Camel milk sample collection

Camel milk samples were collected from ‘Sarika Raika Milk Bhandar’, Jaipur, India. The sample was collected under aseptic conditions, stored at −20°C in a sterile container until further use.

Isolation and purification of casein protein from camel milk

Isolation of casein from camel (Camelus dromedarius) milk as was done according to the process described earlier (Salami et al., 2011; Kumar et al., 2016) with slight modification. Briefly, fat was removed from the milk by centrifugation at 8000 rpm for 30 min at 4°C. The supernatant containing skimmed milk was collected for further use. Whey and casein were separated by acid precipitation with 1 N HCl at pH 4.6 and centrifugation at 12000 rpm for 30 min at 4°C. The precipitated casein was washed thrice with distilled water. The precipitated casein pellet was kept at −20°C until further use and solubilized according to a reported method (Madadlou et al., 2009) briefly described as follows. Casein solution (5%) was prepared by adding 10 g casein protein to 200 mL of deionized water (pH 7.0), stirring at 1000 rpm for 60 min at room temperature, sodium azide (0.03%) was added to prevent any microbial contamination. The solution was stored at 4°C for 10–12 h to allow complete hydration. The pH of the solution, which was originally 6.48, was then adjusted to 7, 9, or 12, separately, by slow addition of 1 N sodium hydroxide solution with constant stirring.

Polyacrylamide gel electrophoresis

Skimmed milk and isolated camel milk casein protein were analyzed by SDS-PAGE on 12% gel under reducing condition by using a Bio-Rad mini gel electrophoresis unit run at 80 V. Before the electrophoresis, skimmed milk and casein protein samples were diluted to 2 μg/μL with the sample buffer. Sample denaturation was done for 5 min at 100°C, and protein samples were loaded to each well. Proteins in gel were stained by Coomassie Brilliant Blue R-250, and the gel image was viewed by the use of a gel documentation system (BioRad). Separated proteins were validated for identification using the molecular weight marker.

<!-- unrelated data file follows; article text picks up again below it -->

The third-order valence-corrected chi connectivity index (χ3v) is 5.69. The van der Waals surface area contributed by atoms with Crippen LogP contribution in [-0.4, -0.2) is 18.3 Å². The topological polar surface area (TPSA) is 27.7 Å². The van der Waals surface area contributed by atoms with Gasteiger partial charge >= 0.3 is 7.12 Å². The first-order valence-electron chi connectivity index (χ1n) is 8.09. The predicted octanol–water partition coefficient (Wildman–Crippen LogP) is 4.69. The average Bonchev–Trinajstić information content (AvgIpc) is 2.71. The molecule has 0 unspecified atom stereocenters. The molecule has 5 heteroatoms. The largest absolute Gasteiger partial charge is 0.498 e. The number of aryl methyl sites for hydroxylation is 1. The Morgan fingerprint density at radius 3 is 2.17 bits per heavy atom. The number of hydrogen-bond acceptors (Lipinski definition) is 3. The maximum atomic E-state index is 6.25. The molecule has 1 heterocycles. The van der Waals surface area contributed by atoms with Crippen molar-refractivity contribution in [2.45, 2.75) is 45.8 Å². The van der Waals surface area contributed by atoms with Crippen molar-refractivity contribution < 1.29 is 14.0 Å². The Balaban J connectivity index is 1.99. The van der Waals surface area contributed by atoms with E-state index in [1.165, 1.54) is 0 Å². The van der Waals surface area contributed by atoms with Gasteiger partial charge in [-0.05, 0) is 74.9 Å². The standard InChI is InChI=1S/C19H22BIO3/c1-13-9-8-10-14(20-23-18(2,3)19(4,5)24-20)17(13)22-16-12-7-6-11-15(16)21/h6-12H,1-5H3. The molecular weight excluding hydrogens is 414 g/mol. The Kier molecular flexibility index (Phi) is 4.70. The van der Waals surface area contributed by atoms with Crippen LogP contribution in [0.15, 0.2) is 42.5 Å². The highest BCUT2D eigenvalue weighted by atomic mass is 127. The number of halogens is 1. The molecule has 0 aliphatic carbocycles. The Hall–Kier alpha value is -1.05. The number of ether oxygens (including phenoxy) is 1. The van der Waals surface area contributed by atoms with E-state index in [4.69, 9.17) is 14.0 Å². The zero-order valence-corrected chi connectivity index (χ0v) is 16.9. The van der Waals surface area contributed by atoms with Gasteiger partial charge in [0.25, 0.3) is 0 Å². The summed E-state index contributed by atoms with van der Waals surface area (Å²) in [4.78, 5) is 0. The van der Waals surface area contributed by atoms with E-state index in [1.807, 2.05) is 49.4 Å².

UV visible spectroscopy

Quantitative analysis of sorafenib and casein was performed by UV spectroscopy. Stock solutions of casein and sorafenib drug were prepared in MQ water and methanol, respectively. The UV absorption spectra were recorded on a UV-2700 spectrophotometer (Shimadzu Co., Kyoto, Japan) over a wavelength range of 200–300 nm, and λmax of these compounds was estimated from the calibration curve. The binding of sorafenib drug with casein micelles was analyzed by UV spectrophotometry.

Synthesis of camel milk casein nanoparticle

Casein nanoparticles were prepared according to an earlier reported method with some modifications (Gandhi and Roy, 2018). Five percent casein solution was mixed with the drug sorafenib at a concentration of 200 µg/mL and was stirred at 900 rpm at room temperature for 1 h. This was followed by the addition of 50 μL (10 mM) CaCl2 until the solution became turbid. This same has been explained pictorially in Fig. 1.


Figure 1: Pictorial representation of the synthesis of casein nanoparticles. (A) 5% casein solution with sorafenib drug. (B) Turbid mildly casein solution upon addition of calcium chloride (CaCl2). (C) Casein nanoparticle.

Characterization of camel milk casein nanoparticle

FTIR study